Configuring a custom error document - Amazon Simple Storage Service
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Configuring a custom error document

After you configure your bucket as a static website, when an error occurs, Amazon S3 returns an HTML error document. You can optionally configure your bucket with a custom error document so that Amazon S3 returns that document when an error occurs.


Some browsers display their own error message when an error occurs, ignoring the error document that Amazon S3 returns. For example, when an HTTP 404 Not Found error occurs, Google Chrome might ignore the error document that Amazon S3 returns and display its own error.

Amazon S3 HTTP response codes

The following table lists the subset of HTTP response codes that Amazon S3 returns when an error occurs.

HTTP error code Description
301 Moved Permanently When a user sends a request directly to the Amazon S3 website endpoint (, Amazon S3 returns a 301 Moved Permanently response and redirects those requests to
302 Found

When Amazon S3 receives a request for a key x,, without a trailing slash, it first looks for the object with the key name x. If the object is not found, Amazon S3 determines that the request is for subfolder x and redirects the request by adding a slash at the end, and returns 302 Found.

304 Not Modified

Amazon S3 uses request headers If-Modified-Since, If-Unmodified-Since, If-Match and/or If-None-Match to determine whether the requested object is same as the cached copy held by the client. If the object is the same, the website endpoint returns a 304 Not Modified response.

400 Malformed Request

The website endpoint responds with a 400 Malformed Request when a user attempts to access a bucket through the incorrect regional endpoint.

403 Forbidden

The website endpoint responds with a 403 Forbidden when a user request translates to an object that is not publicly readable. The object owner must make the object publicly readable using a bucket policy or an ACL.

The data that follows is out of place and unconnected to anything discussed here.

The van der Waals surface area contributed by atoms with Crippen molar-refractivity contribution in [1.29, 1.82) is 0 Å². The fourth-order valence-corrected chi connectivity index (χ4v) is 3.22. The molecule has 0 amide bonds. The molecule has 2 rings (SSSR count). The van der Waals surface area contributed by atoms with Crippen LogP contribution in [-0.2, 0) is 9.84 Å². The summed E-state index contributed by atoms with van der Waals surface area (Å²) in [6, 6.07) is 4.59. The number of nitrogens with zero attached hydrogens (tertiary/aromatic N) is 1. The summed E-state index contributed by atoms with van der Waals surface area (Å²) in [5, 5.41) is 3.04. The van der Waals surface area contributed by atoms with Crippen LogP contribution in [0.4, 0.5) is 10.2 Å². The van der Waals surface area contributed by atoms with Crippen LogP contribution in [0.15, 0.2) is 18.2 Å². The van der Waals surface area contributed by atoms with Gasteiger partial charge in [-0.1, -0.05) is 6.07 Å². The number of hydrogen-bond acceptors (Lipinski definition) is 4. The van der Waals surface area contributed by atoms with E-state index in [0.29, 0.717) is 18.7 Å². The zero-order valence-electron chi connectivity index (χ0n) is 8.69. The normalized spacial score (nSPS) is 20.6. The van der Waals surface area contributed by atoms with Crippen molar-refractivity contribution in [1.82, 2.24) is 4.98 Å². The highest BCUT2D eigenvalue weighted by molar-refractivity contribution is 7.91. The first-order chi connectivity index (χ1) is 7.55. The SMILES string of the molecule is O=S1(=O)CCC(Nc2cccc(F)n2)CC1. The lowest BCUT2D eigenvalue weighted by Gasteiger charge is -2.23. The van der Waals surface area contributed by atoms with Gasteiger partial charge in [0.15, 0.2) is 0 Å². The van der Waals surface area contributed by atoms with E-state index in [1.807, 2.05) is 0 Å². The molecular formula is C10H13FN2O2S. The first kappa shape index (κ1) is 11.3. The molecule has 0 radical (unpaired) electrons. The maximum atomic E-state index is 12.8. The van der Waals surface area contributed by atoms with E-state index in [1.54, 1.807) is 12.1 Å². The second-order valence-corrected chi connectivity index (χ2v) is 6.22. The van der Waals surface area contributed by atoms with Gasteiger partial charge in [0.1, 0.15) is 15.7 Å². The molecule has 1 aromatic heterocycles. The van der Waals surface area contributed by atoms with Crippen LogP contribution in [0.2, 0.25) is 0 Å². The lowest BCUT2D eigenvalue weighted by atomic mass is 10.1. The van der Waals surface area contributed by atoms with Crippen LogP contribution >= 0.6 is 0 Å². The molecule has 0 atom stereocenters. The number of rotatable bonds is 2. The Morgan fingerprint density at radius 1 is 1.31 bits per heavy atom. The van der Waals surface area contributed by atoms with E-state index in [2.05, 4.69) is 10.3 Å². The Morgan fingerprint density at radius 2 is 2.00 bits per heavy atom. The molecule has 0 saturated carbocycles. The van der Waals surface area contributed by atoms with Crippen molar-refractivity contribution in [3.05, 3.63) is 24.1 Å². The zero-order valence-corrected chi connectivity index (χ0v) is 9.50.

404 Not Found

The website endpoint responds with 404 Not Found for the following reasons:

  • Amazon S3 determines that the URL of the website refers to an object key that does not exist.

  • Amazon S3 infers that the request is for an index document that does not exist.

  • A bucket specified in the URL does not exist.

  • A bucket specified in the URL exists, but isn't configured as a website.

You can create a custom document that is returned for 404 Not Found. Make sure that the document is uploaded to the bucket configured as a website, and that the website hosting configuration is set to use the document.

For information on how Amazon S3 interprets the URL as a request for an object or an index document, see Configuring an index document.

500 Service Error

The website endpoint responds with a 500 Service Error when an internal server error occurs.

503 Service Unavailable

The website endpoint responds with a 503 Service Unavailable when Amazon S3 determines that you need to reduce your request rate.

For each of these errors, Amazon S3 returns a predefined HTML message. The following is an example HTML message that is returned for a 403 Forbidden response.

403 Forbidden error message example

Configuring a custom error document

When you configure your bucket as a static website, you can provide a custom error document that contains a user-friendly error message and additional help. Amazon S3 returns your custom error document for only the HTTP 4XX class of error codes.

To configure a custom error document using the S3 console, follow the steps below. You can also configure an error document using the REST API, the Amazon SDKs, the Amazon CLI, or Amazon CloudFormation. For more information, see the following:

When you enable static website hosting for your bucket, you enter the name of the error document (for example, 404.html). After you enable static website hosting for the bucket, you upload an HTML file with this error document name to your bucket.

To configure an error document
  1. Create an error document, for example 404.html.

  2. Save the error document file locally.

    The error document name is case sensitive and must exactly match the name that you enter when you enable static website hosting. For example, if you enter 404.html for the Error document name in the Static website hosting dialog box, your error document file name must also be 404.html.

  3. Sign in to the Amazon Web Services Management Console and open the Amazon S3 console at

  4. In the Buckets list, choose the name of the bucket that you want to use to host a static website.

  5. Enable static website hosting for your bucket, and enter the exact name of your error document (for example, 404.html). For more information, see Enabling website hosting and Configuring a custom error document.

    After enabling static website hosting, proceed to step 6.

  6. To upload the error document to your bucket, do one of the following:

    • Drag and drop the error document file into the console bucket listing.

    • Choose Upload, and follow the prompts to choose and upload the index file.

    For step-by-step instructions, see Uploading objects.